Couple gives up wedding gifts for foster kids

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The couple.

When planning their upcoming wedding, Joe Martin and Sandi Britton decided they didn’t need any crystal, dinnerware sets or gift cards. Instead, they pondered how the money for those marital presents might benefit local foster children. They’ve since voiced that request to friends and family, meaning more donations are rolling into Least of These Gaston on their behalf. Formed earlier this year, the nonprofit provides emergency money, supplies and support for area foster parents, bolstering the efforts of social service workers.
“The fact that they would do that was humbling,” said Susanna Kavanaugh, co-founder and executive director of the group, who is also a local foster parent. “We were kind of floored by their offer, to be quite honest.”
Britton and Martin, who’ve known each other 15 years, are both from Dallas and now live in Lincolnton. Their big day is Oct. 19.Neither of them have any personal experience with the foster care system, but both have worked around children. Britton teaches gymnastics and Martin has given martial arts lessons in the past.As their wedding began drawing closer, they realized it would be pointless for people to give them a huge number of traditional gifts they didn’t have any use for. “We’ve just been very fortunate in our lives and received many blessings,” Britton said. “There was nothing we really needed, and we felt like there were other people out there who were much more in need than we were.”
Britton said she’s always had a special place in her heart for children who go through foster care. A friend who serves as a Gaston County foster parent told her about the Least of These, which takes its name from the Bible. Whether foster parents care for children through DSS or another private agency, they typically receive a stipend of some sort for their work. But that doesn’t usually cover everything that helps to enrich a young person’s life. There’s seldom state money available for non-essential things such as prom dresses or braces. In addition to raising money to help in those situations, Least of These Gaston also meets more urgent needs. DSS workers must often seize custody of children in an emergency and place them in a foster home that hasn’t been fully equipped with supplies to ease the transition. The nonprofit partners with Hope 4 Gaston’s Closet of Hope to have a constant supply of pajamas, diapers, clothing, child car seats and other goods that may be needed at the drop of a hat.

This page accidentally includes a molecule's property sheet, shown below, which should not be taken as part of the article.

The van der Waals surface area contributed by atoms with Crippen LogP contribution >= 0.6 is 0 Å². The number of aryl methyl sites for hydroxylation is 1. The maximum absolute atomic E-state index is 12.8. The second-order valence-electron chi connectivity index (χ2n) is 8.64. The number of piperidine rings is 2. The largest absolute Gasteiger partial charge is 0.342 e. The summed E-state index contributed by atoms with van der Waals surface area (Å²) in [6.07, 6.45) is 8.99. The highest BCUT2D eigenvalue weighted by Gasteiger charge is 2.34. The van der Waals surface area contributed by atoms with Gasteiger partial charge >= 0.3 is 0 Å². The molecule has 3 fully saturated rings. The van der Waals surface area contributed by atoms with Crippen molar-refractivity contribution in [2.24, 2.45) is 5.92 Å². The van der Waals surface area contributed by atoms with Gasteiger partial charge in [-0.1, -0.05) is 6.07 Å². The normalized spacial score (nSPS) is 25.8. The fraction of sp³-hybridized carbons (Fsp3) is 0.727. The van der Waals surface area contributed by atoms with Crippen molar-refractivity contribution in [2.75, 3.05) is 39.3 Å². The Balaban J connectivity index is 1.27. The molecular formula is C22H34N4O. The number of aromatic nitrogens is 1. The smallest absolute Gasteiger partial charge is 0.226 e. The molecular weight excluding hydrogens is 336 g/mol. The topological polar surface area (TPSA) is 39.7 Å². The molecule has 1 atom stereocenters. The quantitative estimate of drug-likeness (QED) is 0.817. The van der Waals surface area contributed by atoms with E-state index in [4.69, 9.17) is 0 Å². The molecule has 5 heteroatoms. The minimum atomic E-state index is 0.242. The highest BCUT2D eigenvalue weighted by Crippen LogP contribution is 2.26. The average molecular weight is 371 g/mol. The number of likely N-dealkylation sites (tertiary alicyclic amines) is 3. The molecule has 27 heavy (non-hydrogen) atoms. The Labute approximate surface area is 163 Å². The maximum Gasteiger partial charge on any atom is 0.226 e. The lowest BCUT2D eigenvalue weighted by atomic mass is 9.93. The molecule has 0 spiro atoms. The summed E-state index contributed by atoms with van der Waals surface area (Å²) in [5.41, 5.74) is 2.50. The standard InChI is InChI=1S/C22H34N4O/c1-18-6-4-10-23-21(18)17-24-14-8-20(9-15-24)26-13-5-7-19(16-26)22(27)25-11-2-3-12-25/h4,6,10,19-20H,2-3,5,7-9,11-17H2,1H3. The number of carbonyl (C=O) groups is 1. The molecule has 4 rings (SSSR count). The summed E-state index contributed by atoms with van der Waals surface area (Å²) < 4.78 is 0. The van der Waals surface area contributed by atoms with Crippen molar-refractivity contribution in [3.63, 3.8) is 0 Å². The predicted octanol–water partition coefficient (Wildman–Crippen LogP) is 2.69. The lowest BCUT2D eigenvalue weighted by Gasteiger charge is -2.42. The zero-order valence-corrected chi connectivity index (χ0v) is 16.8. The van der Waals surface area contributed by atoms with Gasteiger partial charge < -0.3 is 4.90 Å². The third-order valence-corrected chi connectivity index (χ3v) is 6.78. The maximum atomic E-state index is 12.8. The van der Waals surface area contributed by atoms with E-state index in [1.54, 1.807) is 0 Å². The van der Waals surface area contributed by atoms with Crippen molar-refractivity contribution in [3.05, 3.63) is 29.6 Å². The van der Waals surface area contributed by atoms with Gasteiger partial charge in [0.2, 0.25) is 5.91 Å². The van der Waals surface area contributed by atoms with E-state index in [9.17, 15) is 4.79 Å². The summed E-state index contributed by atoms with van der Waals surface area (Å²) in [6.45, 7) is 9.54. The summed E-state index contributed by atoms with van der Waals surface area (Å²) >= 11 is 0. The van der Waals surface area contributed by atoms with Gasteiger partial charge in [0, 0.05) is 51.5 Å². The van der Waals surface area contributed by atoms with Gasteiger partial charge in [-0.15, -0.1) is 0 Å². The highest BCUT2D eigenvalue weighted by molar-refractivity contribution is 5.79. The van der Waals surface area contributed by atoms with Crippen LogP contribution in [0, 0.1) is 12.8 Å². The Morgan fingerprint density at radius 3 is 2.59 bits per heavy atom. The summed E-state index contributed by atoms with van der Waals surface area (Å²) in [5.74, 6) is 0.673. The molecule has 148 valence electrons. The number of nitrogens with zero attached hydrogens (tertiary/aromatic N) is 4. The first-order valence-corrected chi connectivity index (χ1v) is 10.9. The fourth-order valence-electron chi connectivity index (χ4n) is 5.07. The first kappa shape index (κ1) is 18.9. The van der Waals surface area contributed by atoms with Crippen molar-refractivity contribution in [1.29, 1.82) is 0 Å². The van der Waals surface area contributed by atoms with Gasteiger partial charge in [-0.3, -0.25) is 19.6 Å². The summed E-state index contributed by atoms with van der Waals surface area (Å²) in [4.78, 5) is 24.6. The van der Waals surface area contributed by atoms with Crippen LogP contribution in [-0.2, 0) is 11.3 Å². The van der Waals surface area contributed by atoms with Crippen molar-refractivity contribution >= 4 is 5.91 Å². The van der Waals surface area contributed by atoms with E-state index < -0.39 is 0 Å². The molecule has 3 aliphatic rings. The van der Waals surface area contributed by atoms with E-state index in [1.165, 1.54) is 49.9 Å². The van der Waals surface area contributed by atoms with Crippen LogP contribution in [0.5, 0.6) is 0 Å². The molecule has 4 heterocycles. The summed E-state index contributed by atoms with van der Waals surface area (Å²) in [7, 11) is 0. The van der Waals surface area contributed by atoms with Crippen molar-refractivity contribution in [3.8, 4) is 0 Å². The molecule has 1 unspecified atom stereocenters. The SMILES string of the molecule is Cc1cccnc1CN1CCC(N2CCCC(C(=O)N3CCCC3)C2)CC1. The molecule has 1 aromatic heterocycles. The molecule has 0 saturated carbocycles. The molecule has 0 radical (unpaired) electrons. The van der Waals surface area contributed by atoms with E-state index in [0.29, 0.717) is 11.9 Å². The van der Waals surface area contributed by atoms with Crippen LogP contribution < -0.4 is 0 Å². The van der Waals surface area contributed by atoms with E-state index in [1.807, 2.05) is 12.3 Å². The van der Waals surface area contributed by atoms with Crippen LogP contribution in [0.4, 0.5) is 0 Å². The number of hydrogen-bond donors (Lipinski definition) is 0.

Britton said she and her fiancée were lucky enough to grow up in supportive families. They learned what it means to be in a stable environment where children can develop self-esteem and a hard work ethic, with adults to look up to. “As we’ve been teaching and working with kids, we saw how important it was to make a difference in their lives,” she said. Least of These Gaston’s nonprofit status was recently certified, which will open the door to it pursuing larger grants and growing. “Things are going well,” Kavanaugh said.
They have set up a link on their website,, where people can make monetary donations in the name of Britton and Martin. “It was very surprising,” Kavanaugh said of their overture. “Because that’s just very selfless to do and it’s hard to come by these days.” For more information on donating or volunteering for the nonprofit, contact Kavanaugh at 704-616-5172.You can reach Michael Barrett at 704-869-1826 or



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